I work as a facilitator and live in Stroud, UK. Books include, Social Ecology (1981), Futures that Work (2002), Common Wealth (2010), which draws on Steiner’s social threefolding to map an emerging commonwealth society. Asked when working in civil war torn former Yugoslavia in the 1990’s, ‘What, then, is the alternative to communism and capitalism?’ I have been action researching this question ever since..

Dates, Venues and Times of Talks and Workshop

3 November; Anthroposophical Society  138 W15th St   New York NY 10011 . New York City 7pm: Hope, Fear and Building Commonweal: Rudolf Steiner’s Threefold Vision for Society-How do we get there?

More information: walter@wawrite.com

4/5the November talk/workshop in Spring Valley: Hope, Fear and Building Commonweal: Rudolf Steiner’s Threefold Vision for Society: How do we get there?

More information: rafael@threefold.org

Sunday 6 : Restoring Hope: 

Rudolf Steiner’s Social Vision of a Threefold Commonwealth: 7pm Hawthorne Valley Waldorf School, Music Room

518-672-4465, x223 

or glamb@thecenterforsocialresearch.org

Thursday 9: Temple Wilton, New Hampshire evening talk Hope, Fear and Building Commonweal: Rudolf Steiner’s Threefold Vision for Society and Community Farm/Land Trusts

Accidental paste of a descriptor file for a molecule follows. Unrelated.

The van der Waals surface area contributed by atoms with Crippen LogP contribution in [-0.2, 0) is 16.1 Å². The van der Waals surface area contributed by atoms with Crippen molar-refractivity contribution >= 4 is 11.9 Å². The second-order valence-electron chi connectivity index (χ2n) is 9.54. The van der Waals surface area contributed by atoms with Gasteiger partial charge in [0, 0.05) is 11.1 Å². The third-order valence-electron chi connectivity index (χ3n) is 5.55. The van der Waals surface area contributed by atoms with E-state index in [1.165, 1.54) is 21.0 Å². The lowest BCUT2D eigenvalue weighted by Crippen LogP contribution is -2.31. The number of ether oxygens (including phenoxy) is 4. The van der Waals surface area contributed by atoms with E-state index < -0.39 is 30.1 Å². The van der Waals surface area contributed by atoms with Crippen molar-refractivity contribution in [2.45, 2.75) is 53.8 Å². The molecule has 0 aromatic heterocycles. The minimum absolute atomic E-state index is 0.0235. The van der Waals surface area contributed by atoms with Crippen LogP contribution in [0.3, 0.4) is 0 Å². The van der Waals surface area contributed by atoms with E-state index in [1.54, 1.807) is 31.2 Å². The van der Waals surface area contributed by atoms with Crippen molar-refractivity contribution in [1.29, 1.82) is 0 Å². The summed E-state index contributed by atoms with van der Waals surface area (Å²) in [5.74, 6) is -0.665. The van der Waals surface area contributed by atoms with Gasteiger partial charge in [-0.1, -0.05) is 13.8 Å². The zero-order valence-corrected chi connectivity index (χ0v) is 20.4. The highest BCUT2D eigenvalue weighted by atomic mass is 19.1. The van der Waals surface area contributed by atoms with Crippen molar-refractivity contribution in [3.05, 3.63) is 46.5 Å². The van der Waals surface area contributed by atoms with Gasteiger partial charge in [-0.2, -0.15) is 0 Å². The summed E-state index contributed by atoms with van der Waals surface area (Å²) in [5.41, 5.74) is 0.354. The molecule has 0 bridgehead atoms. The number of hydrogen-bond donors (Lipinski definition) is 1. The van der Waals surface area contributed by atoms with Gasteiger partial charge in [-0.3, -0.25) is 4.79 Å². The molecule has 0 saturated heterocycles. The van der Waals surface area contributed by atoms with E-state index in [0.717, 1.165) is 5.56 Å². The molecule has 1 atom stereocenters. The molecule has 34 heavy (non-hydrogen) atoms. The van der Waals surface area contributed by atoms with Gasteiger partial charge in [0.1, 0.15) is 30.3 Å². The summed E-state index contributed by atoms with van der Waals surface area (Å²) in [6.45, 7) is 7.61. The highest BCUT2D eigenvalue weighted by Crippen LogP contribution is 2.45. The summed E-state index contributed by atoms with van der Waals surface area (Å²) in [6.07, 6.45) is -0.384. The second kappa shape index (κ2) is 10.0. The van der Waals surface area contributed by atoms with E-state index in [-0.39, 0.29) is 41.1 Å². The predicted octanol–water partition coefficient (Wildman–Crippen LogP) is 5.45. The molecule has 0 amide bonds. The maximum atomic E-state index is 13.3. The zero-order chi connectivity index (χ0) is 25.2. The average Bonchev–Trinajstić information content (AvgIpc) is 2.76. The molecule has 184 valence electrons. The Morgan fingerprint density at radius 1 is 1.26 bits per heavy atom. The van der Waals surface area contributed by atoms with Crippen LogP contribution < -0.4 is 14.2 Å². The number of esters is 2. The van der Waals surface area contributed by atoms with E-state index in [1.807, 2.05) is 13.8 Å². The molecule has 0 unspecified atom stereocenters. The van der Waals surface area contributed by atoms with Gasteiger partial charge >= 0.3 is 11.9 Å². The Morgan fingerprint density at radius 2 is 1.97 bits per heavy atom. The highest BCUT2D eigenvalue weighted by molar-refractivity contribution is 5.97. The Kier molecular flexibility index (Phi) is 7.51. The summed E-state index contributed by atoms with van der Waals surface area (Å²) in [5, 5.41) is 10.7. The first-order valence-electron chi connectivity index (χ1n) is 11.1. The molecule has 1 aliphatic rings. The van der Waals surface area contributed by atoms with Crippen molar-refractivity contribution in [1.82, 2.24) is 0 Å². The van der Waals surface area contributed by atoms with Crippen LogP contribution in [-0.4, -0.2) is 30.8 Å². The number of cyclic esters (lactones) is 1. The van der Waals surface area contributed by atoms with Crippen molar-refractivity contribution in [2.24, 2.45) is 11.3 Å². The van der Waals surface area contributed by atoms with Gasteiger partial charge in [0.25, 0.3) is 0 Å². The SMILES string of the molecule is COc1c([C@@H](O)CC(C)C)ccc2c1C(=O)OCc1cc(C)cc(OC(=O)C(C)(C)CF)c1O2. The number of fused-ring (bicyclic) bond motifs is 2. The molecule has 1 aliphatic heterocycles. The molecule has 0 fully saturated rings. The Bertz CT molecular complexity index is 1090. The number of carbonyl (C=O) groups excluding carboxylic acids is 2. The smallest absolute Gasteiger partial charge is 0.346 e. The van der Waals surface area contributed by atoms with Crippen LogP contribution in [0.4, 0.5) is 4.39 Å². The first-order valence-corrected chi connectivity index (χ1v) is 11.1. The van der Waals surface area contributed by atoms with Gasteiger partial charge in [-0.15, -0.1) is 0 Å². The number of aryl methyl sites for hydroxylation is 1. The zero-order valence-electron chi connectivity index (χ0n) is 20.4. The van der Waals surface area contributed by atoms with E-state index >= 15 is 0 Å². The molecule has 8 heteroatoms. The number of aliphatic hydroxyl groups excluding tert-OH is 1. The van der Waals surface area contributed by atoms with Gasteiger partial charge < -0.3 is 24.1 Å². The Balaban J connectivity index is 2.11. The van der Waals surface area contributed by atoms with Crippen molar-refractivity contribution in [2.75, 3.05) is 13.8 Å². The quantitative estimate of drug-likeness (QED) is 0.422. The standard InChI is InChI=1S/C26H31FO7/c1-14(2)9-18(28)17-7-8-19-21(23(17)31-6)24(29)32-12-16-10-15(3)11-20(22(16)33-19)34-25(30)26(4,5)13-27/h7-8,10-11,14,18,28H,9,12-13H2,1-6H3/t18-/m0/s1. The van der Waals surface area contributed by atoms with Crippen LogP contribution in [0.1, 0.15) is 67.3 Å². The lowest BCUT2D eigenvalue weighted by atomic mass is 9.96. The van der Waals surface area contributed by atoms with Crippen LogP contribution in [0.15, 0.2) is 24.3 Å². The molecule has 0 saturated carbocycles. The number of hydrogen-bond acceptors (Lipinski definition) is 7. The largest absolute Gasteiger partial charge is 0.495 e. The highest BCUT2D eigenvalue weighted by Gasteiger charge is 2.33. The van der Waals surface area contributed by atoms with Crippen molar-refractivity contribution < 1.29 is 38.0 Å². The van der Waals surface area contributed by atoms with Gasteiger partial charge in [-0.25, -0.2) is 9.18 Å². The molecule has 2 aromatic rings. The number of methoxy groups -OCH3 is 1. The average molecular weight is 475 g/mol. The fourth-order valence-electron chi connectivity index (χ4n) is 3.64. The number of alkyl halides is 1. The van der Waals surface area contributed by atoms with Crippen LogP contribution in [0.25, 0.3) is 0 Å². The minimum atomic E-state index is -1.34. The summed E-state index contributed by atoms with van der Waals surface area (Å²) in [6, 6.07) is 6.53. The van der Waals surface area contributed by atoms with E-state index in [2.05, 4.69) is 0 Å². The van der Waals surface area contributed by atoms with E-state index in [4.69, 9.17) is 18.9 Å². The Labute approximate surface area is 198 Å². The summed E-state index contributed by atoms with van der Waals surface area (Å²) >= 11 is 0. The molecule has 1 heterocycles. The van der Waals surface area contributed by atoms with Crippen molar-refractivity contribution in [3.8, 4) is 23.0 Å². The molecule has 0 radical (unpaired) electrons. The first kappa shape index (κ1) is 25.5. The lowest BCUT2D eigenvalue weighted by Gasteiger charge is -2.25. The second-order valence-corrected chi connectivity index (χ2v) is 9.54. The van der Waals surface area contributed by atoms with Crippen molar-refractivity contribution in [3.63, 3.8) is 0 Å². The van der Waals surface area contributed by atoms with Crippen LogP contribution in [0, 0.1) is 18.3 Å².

Contact: groh.alice@gmail.com

Friday, Nov 11, 7:30pm – 9:15pm; Rudolf Steiner College, Sacramento: Evening Talk: Hope, Fear and Building Commonweal: Rudolf Steiner’s Vision for a Threefold Commonwealth- What social future do we want and How do we get there?

Saturday Nov 12, 9:30am – 4:30pm , Rudolf Steiner College: Threefolding Conference

http://rudolfsteinercollege.edu/events/threefold-conferenceContact:

2016 Biodynamic Conference: Tierra Viva: Farming the Living Earth

November 16-20, Santa Fe, NM

 

 

Open Food Network for Developing Fair Farm to Fork, Buyer-Supplier Relations

How do we develop fair, farm to plate, buyer supplier relations? This burning question  will be posed at a Workshop that I will be attending at the upcoming Biodynamic Association Annual Conference from November 16-20 2016 at Santa Fe, New Mexico.